If you wear glasses or contacts, then you are probably familiar with the question, “do you have astigmatism?” But perhaps you don’t know if you have it or not, or what it is exactly. Here we’ll be answering questions, going over symptoms, and discussing treatment options for corneal astigmatism.
1. What Is Astigmatism?
Astigmatism is caused by your cornea, the eye’s surface, being irregularly shaped. The cornea is supposed to be perfectly rounded, but eyes with astigmatism are more football-shaped. When the cornea is round, it controls how much light enters the eye and can focus light rays correctly onto the retina. Astigmatism can exist on its own or with another refractive error like nearsightedness or farsightedness.
2. What Causes Astigmatism?
Astigmatism is something you are born with, or it can be caused by a traumatic eye injury. Despite what you may have heard, you cannot get astigmatism from sitting too close to the television. Like other refractive errors, it is simply caused by a misshapen cornea that leads to blurred vision.
3. Is Astigmatism Genetic?
An oddly-shaped cornea is generally inherited through genetics, so it’s likely that your mother or father also has astigmatism and passed it on to you.
4. Is It Easy to Diagnose on Your Own?
Yes, however, some symptoms can be so mild or unrelated that they may go unnoticed until they become worse. For example, headaches and eye fatigue are usually blamed on too much time on a computer, but can actually be symptoms of astigmatism. Your eye doctor will be able to appropriately diagnose astigmatism.
5. Early Detection
Catching astigmatism early can prevent more serious complications such as amblyopia, also known as “lazy eye.” This is why it is so important to have your eyes checked every year.
6. Optometrists Can See It
During a vision exam, the doctor will ask you to read letters aloud from a sight distance chart and look through several different lenses to test how much your eyes are able to focus. They may even go so far as to perform a corneal topography exam to further investigate the condition of your eyes.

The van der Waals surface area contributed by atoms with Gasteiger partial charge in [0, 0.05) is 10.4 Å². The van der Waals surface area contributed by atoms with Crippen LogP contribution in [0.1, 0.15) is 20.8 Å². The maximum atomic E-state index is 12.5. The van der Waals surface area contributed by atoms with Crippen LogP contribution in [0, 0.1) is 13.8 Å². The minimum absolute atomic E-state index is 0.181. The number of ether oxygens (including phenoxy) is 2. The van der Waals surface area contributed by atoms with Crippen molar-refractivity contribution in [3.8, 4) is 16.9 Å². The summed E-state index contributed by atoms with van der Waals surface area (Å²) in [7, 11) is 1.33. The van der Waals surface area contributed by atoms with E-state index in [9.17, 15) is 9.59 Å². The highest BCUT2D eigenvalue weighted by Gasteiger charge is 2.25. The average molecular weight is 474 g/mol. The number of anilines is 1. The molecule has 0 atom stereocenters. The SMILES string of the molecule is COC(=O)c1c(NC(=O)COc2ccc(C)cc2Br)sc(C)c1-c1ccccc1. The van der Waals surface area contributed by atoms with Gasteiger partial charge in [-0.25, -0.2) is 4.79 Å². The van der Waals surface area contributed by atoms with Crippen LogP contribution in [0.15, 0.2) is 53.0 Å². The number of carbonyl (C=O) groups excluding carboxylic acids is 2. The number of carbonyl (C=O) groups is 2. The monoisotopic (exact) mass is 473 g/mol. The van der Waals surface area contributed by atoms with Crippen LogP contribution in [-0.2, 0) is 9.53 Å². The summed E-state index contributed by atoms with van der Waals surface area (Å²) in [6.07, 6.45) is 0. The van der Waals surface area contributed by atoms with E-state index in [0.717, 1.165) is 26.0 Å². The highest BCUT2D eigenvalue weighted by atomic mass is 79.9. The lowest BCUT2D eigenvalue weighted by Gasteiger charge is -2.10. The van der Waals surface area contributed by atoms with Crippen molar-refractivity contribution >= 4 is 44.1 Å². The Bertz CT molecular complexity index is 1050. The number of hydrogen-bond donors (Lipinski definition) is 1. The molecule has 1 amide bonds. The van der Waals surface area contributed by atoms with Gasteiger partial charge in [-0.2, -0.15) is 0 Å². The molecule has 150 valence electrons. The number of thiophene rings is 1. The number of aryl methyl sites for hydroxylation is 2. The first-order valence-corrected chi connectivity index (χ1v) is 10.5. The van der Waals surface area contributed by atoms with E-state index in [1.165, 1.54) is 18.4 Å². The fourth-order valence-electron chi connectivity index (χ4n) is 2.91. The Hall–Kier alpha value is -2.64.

7. The Three Types of Astigmatism
Myopic: This happens when light rays are focused before hitting the eye.
Hyperopic: This is when the apex of the eyes can see close up but have complications seeing far away.
Mixed: This happens when the apex of one eye is myopic and the other is hyperopic.
No matter which of these you have, glasses, corrective lenses like toric lenses, contact lenses, or refractive surgery (LASIK) will easily correct it.
8. Worsening Vision
If astigmatism symptoms aren’t corrected with surgery, you will notice your vision getting blurrier with time. But it’s important to know that this doesn’t affect your overall eye health.
9. Depth Perception
Having astigmatism can make it more difficult to tell the distance between two objects and blurs the edges and outlines of all you see, especially if it’s only in one eye.
Treatment for Astigmatism
There are a few ways to treat astigmatism and correct blurry vision, both permanent and temporary:
• LASIK eye surgery reshapes the cornea to its correct roundness.
• Glasses or contact lenses are less permanent ways to correct astigmatism.
• Laser vision correction is also a great option if you’re ready to live your life in focus, regardless of whether you have astigmatism or not.
Schedule an appointment today to learn more about astigmatism treatments in New Jersey.